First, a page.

This smoked pulled pork is a tender, delicious recipe. Use it to make pulled pork sandwiches or any number of dishes. Here’s how to make pulled pork in a smoker, plus lots of tips and recipe ideas.
- Smoked Pulled Pork Sandwiches Recipe
- Why you’ll love this Smoked Pulled Pork recipe:
- Best Cut for Pulled Pork
- How to make Pulled Pork in a Smoker
- How to Shred Pulled Pork
- Here’s how to pull pork:
- What temperature should I cook smoked pulled pork?
- How long does it take to smoke pulled pork?
- How much pulled pork do you need per person?
- How to Store Leftover Pulled Pork
- Can you freeze pulled pork?
- How to Reheat Pulled Pork
- Pulled Pork Recipe Ideas
- What to Serve with Smoked Pulled Pork
- More Easy Pork Recipes we Love
- Smoked Pulled Pork Sandwiches Recipe
- Email This Recipe
- Nutrition Information
Smoked Pulled Pork Sandwiches Recipe
This smoked pulled pork recipe is more than worth the time it takes to make. You’ll end up with tender, delicious pork that is irresistably delicious!
Use the shredded pork to make a classic pulled pork sandwich, serve it BBQ style with sides, or use it as a nice addition to other dishes.
Why you’ll love this Smoked Pulled Pork recipe:
- TENDER: Smoking pork shoulder leads to the most tender, moist pulled pork!
- SERVE A CROWD: It’s easy to make A LOT of pork at once, so you end up with plenty of meat to serve a crowd of people.
- BBQ READY: This is the perfect summer BBQ recipe. Make an event out of the cooking process and serve this at a big BBQ or party.
If you’re looking for a slow cooker recipe, make this Crockpot Pulled Pork.
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Best Cut for Pulled Pork
While you can use any fatty cut of pork, I recommend using pork shoulder (also called pork butt). This cut is extra fatty, which means it’s extra tender when slow cooking.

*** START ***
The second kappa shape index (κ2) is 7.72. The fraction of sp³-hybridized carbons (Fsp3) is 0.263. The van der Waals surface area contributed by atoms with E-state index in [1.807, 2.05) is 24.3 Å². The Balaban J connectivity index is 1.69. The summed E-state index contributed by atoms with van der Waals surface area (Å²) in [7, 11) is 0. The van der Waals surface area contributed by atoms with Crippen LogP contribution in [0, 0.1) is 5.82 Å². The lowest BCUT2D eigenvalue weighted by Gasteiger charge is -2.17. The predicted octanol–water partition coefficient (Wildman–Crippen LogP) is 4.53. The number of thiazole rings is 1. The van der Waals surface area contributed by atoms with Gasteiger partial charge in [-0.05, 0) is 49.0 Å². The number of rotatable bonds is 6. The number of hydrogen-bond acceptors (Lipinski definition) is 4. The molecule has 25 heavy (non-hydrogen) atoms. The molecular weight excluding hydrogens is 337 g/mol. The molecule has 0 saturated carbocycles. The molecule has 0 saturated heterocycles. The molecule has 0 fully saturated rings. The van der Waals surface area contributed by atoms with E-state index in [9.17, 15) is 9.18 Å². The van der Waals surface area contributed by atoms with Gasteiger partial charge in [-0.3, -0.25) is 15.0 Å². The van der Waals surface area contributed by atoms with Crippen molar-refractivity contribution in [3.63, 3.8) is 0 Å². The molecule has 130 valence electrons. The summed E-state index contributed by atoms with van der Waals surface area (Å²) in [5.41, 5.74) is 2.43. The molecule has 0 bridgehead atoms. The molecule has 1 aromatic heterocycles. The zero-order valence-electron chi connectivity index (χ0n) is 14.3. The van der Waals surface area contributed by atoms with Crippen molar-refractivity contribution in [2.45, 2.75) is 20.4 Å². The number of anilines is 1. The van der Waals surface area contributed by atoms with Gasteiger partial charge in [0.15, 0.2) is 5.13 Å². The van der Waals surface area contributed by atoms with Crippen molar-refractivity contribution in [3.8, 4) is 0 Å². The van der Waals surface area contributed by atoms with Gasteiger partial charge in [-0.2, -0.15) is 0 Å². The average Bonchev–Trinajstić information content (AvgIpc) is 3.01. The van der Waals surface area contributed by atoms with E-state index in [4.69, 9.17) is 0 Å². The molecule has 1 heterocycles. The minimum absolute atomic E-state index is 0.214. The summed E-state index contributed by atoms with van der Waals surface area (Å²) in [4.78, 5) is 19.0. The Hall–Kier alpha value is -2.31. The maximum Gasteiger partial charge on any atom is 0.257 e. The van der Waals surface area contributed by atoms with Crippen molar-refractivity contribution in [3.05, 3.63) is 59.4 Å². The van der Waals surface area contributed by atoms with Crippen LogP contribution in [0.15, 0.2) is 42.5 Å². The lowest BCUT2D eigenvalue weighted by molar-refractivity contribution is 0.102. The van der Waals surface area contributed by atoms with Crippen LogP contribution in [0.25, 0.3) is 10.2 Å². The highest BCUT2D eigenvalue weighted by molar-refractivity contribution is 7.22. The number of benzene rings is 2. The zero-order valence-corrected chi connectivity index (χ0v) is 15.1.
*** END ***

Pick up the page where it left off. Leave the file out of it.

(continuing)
That makes it ideal for pulled pork, because the meat is moist, juicy, and pulls apart easily.
How to make Pulled Pork in a Smoker
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- Pork Rub – combine spices and seasonings to make the rub. Cover the pork with mustard and season.
- Marinate – place the pork shoulder in the fridge to marinate overnight.
- Prepare smoker – fill it with water and wood to prepare for smoking.
- Smoke at 250F – cook the pork at 250F for the first 4-6 hours, or until the internal temperature reaches 160F. Spritz it every hour with the bourbon and apple juice mixture to keep it moist.
- Smoke at 225F – give the pork another spritze and wrap it. Then place it back in the smoker to cook another 4-6 hours, or until the internal temperature reaches 195F.
- Rest – let it rest for an hour before shredding.
- Shred – Pull the smoked pork apart into shreds.
- Eat – Make pulled pork sandwiches, or serve as you please (I’m sharing lots of recipe ideas below). Enjoy!
How to Shred Pulled Pork
Whether you’re making pulled pork sandwiches or using the meat for another dish, the shredding is obviously an important part of the recipe.
Note: It’s best to shred pork while it’s still warm from cooking. Once it’s cold, the meat just doesn’t pull apart as well.
You can use two forks to pull pork, or a meat shredder tool (also called bear claws or meat claws). The claws are larger than regular forks, so they will speed up the process. But whichever tool you use, the technique is the same.
Here’s how to pull pork:
- Give the smoked pork shoulder some time to rest so that it’s not unbearably hot.
- Place the meat in a large bowl or roasting pan. You could also just do this on a cutting board or clean surface, but I find doing it in a bowl to be helpful.
- Take two forks (or meat shredders), place them in the meat facing away from each other, and pull forks apart in opposite directions. The meat will start to fall apart into shreds or chunks.
- You may want to trim out any large pieces of fat you come across before shredding.
- Be sure to remove and discard the bone.
If you’ve ever made shredded chicken, it’s the same technique.
What temperature should I cook smoked pulled pork?
The ideal internal temperature for making pulled pork is 195-205F.
Even though pork only needs to be cooked to an internal temperature of 145F to be considered safe for consumption, we want to cook beyond that.
The higher temperature breaks down the collagen, making for a much more tender meat, ideal for shredding.
How long does it take to smoke pulled pork?
This is definitely a long and slow cooking process, so plan ahead for this recipe.
Here’s a breakdown of the recipe timeline: